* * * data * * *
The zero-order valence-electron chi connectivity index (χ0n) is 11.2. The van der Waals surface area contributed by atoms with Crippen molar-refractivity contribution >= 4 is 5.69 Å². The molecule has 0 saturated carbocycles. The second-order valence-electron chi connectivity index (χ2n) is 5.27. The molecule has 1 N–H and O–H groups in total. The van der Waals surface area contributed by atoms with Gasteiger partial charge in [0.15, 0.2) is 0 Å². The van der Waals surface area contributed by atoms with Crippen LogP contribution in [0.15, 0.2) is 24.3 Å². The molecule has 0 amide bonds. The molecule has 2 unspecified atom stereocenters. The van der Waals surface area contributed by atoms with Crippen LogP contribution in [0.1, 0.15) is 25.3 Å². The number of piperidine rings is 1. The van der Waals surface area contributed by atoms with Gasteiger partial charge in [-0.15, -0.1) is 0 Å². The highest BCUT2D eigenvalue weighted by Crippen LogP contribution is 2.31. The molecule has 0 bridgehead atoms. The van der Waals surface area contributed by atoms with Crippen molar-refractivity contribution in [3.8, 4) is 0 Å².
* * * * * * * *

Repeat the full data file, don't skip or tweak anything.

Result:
The zero-order valence-electron chi connectivity index (χ0n) is 11.2. The van der Waals surface area contributed by atoms with Crippen molar-refractivity contribution >= 4 is 5.69 Å². The molecule has 0 saturated carbocycles. The second-order valence-electron chi connectivity index (χ2n) is 5.27. The molecule has 1 N–H and O–H groups in total. The van der Waals surface area contributed by atoms with Gasteiger partial charge in [0.15, 0.2) is 0 Å². The van der Waals surface area contributed by atoms with Crippen LogP contribution in [0.15, 0.2) is 24.3 Å². The molecule has 0 amide bonds. The molecule has 2 unspecified atom stereocenters. The van der Waals surface area contributed by atoms with Crippen LogP contribution in [0.1, 0.15) is 25.3 Å². The number of piperidine rings is 1. The van der Waals surface area contributed by atoms with Gasteiger partial charge in [-0.15, -0.1) is 0 Å². The highest BCUT2D eigenvalue weighted by Crippen LogP contribution is 2.31. The molecule has 0 bridgehead atoms. The van der Waals surface area contributed by atoms with Crippen molar-refractivity contribution in [3.8, 4) is 0 Å².